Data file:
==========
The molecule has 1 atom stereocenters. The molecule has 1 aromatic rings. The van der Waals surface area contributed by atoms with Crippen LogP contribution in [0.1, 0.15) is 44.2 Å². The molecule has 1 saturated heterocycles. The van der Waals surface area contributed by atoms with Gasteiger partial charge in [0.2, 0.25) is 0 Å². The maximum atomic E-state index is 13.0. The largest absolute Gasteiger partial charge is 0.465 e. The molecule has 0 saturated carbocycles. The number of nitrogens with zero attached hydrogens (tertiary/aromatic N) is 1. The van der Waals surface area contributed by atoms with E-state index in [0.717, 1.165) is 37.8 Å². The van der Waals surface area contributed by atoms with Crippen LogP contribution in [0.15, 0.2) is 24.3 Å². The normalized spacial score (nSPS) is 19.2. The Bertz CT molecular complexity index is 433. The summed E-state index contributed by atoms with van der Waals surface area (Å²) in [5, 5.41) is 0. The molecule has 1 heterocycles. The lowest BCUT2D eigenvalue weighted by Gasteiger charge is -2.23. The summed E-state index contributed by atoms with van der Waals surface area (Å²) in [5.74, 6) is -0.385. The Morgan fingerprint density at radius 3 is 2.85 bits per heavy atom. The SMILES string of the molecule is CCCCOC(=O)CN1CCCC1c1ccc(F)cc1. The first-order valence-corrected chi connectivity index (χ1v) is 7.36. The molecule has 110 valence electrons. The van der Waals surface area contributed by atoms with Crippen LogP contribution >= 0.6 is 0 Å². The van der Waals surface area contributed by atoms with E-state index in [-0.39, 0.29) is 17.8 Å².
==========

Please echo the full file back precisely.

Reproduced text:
The molecule has 1 atom stereocenters. The molecule has 1 aromatic rings. The van der Waals surface area contributed by atoms with Crippen LogP contribution in [0.1, 0.15) is 44.2 Å². The molecule has 1 saturated heterocycles. The van der Waals surface area contributed by atoms with Gasteiger partial charge in [0.2, 0.25) is 0 Å². The maximum atomic E-state index is 13.0. The largest absolute Gasteiger partial charge is 0.465 e. The molecule has 0 saturated carbocycles. The number of nitrogens with zero attached hydrogens (tertiary/aromatic N) is 1. The van der Waals surface area contributed by atoms with E-state index in [0.717, 1.165) is 37.8 Å². The van der Waals surface area contributed by atoms with Crippen LogP contribution in [0.15, 0.2) is 24.3 Å². The normalized spacial score (nSPS) is 19.2. The Bertz CT molecular complexity index is 433. The summed E-state index contributed by atoms with van der Waals surface area (Å²) in [5, 5.41) is 0. The molecule has 1 heterocycles. The lowest BCUT2D eigenvalue weighted by Gasteiger charge is -2.23. The summed E-state index contributed by atoms with van der Waals surface area (Å²) in [5.74, 6) is -0.385. The Morgan fingerprint density at radius 3 is 2.85 bits per heavy atom. The SMILES string of the molecule is CCCCOC(=O)CN1CCCC1c1ccc(F)cc1. The first-order valence-corrected chi connectivity index (χ1v) is 7.36. The molecule has 110 valence electrons. The van der Waals surface area contributed by atoms with Crippen LogP contribution >= 0.6 is 0 Å². The van der Waals surface area contributed by atoms with E-state index in [-0.39, 0.29) is 17.8 Å².